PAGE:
“You could see entire buildings in al-Bayada whose residents lived without electricity,” says Mazen Ghariba, a civil society activist from Homs. “They would leave food out on their balconies so it wouldn’t get spoiled.”

Such were the conditions in which Sarout’s childhood and adolescence were spent. Unable to complete his education, he was forced to work instead from a young age, transporting construction blocks and iron. At the same time, he joined Homs’ al-Karama (“Dignity”) soccer club, where he showed talent as a goalkeeper, a position he would go on to play for al-Karama’s youth team, then also the Syrian national youth squad.

This sporting success, however, made little difference to Sarout’s financial situation—his monthly salary from al-Karama was just 1,500 Syrian pounds, equivalent at the time to around US$30, according to Ghariba, who remembers well how Sarout and others from al-Bayada were a crucial force in the demonstrations that broke out in several Homs neighborhoods in late March 2011, including al-Khalidiya, Dayr Ba’alba, and al-Bayada itself.

Perhaps the first video of Sarout to circulate widely on the Internet was one filmed in al-Bayada in early June 2011, in which he appeared standing on the shoulders of demonstrators, chanting in support of various Syrian cities, calling for the revolution to spread. At the time, it was decided to blur his face, to protect him from reprisals at the hands of the regime’s intelligence agencies. Yet it didn’t take long for word to spread that the owner of this distinctive voice; tender and powerful at one and the same time; was none other than Abd al-Basit, goalkeeper of the Syrian youth team.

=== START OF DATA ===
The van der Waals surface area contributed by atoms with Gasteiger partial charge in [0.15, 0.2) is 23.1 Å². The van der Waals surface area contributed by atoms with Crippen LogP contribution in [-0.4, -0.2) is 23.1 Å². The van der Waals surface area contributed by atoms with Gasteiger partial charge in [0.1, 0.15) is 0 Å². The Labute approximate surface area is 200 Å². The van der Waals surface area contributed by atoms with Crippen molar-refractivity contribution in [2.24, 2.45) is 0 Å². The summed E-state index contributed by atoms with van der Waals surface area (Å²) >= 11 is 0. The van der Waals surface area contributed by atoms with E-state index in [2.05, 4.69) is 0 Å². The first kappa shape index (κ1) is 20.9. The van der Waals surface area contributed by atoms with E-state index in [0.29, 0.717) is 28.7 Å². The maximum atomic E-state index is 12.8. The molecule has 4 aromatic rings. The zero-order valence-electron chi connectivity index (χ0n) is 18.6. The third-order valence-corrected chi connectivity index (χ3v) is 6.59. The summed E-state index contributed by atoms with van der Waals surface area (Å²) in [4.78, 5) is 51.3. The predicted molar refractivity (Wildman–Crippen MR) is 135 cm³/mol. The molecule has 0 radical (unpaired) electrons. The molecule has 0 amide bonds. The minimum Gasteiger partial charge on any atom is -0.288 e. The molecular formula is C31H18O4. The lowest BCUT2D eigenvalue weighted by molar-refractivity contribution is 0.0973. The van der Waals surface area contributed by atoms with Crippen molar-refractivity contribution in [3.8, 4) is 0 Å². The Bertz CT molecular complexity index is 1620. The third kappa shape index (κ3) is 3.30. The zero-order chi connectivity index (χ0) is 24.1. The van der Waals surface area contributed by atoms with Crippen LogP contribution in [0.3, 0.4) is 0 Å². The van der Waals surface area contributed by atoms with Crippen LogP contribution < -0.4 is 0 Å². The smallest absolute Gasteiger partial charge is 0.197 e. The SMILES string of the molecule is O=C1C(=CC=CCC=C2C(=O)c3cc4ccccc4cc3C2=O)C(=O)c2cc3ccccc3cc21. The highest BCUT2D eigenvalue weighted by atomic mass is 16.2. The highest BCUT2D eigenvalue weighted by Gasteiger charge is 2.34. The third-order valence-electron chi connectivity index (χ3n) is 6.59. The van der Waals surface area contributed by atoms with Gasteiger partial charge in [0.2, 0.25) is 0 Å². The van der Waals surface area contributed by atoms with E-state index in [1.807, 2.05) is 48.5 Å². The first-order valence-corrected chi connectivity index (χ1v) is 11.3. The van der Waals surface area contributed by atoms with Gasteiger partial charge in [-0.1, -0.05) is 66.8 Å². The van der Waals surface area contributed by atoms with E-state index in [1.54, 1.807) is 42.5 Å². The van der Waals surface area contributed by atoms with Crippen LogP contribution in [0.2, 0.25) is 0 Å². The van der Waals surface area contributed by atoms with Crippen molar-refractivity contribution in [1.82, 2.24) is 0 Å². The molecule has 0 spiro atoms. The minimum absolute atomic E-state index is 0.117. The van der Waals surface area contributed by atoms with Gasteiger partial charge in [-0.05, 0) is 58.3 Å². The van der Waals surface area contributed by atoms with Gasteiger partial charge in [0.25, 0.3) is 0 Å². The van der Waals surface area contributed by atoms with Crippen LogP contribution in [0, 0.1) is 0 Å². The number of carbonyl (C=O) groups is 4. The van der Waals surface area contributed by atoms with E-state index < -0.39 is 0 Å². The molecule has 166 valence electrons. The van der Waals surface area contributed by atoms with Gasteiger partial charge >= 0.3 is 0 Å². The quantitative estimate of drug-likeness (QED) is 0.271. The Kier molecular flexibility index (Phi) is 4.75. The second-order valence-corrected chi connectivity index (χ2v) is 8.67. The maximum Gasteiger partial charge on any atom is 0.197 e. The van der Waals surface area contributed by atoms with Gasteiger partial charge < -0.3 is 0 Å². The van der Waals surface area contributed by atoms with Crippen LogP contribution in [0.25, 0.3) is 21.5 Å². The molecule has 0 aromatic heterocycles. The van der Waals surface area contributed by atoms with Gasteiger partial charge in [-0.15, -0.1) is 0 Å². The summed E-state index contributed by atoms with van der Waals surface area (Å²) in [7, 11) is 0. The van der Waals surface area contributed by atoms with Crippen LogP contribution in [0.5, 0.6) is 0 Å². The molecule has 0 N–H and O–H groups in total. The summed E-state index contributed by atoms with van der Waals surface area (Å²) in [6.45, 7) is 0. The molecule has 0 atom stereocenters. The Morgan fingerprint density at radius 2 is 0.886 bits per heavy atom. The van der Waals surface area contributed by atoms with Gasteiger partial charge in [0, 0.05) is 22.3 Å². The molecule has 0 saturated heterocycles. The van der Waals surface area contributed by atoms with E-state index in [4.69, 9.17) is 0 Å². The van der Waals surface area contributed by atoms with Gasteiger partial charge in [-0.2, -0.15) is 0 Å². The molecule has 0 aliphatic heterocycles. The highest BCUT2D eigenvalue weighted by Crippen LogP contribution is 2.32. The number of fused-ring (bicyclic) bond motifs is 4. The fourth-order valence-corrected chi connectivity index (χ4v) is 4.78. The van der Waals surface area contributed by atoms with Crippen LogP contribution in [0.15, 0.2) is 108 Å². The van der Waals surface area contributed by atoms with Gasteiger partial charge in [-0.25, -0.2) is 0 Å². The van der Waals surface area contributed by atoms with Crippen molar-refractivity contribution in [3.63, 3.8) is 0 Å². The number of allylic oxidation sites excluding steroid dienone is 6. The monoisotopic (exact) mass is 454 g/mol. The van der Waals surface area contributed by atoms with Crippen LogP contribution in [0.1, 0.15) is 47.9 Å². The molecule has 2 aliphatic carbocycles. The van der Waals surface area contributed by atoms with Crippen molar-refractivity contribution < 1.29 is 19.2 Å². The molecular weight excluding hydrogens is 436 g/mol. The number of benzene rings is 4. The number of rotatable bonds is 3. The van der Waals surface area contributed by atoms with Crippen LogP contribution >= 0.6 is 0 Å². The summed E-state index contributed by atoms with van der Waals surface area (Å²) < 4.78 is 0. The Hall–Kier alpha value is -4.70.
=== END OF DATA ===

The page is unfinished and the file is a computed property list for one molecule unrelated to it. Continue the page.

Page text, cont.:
From that point on, the videos of Sarout were unending, and he no longer concealed his face, unlike most other demonstrators, who were still taking precautions against arrest in the early months. Sarout’s face became the face of them all, and his voice their collective voice.

“When people learned Sarout would be chanting at a demonstration, they would head there straight away,” said Ghariba. “His mere presence would multiply the turnout.” Without doubt, the fact he played for the local soccer team was a key factor in his popularity; Homs being a city of keen soccer fans.

“He was the best goalkeeper on the Syrian youth squad, and was on his way to becoming goalie for al-Karama’s first team, and probably the Syrian national first team too, considering the history of al-Karama, which has given the national team a number of its keepers,” said Wa’el Abd al-Hamid, a Homs native and Al-Jumhuriya contributor. “As an al-Karama supporter myself, Abd al-Basit’s participation in the revolution was immensely significant. Our affiliation with the club was part of how we defined ourselves, and so to see players from the club present on the ground in the revolution was pivotal for us.”

At the same time, Sarout’s popularity was also inseparable from his stirring voice, and the songs and chants he would invent, and his courage in standing up on the crowds’ shoulders, making him an obvious target for the regime and its security agencies. Indeed, regime media outlets and loyalist Facebook pages soon began calling Sarout a “Salafist terrorist.” This prompted a video in July 2011 in which he addressed the camera directly, denying the charges and affirming his rejection of sectarianism, and his support for peaceful protest. The video cemented his status as a leader of the revolution in Homs, and one of the regime’s most-wanted opponents.

 

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By the fall of 2011, Sarout found himself in the heart of those Homs neighborhoods that were starting to appear as though under siege. To protect demonstrators from the regime’s increasingly murderous attacks against them, certain armed groups began to emerge under the “Free Syrian Army” name, as the regime fragmented the city, erecting military checkpoints on the roads and at the entrances of various districts. Around this time, Sarout also found himself amid sharp sectarian polarization, with the city’s neighborhoods split into those of an Alawite majority supportive of the regime, and those with a Sunni majority opposed to it. This reflected the broader trajectory of the revolution as a whole, which saw a gradual increase in sectarian religious rhetoric in parallel with the growing militarization of the conflict, including tit-for-tat killings and kidnappings.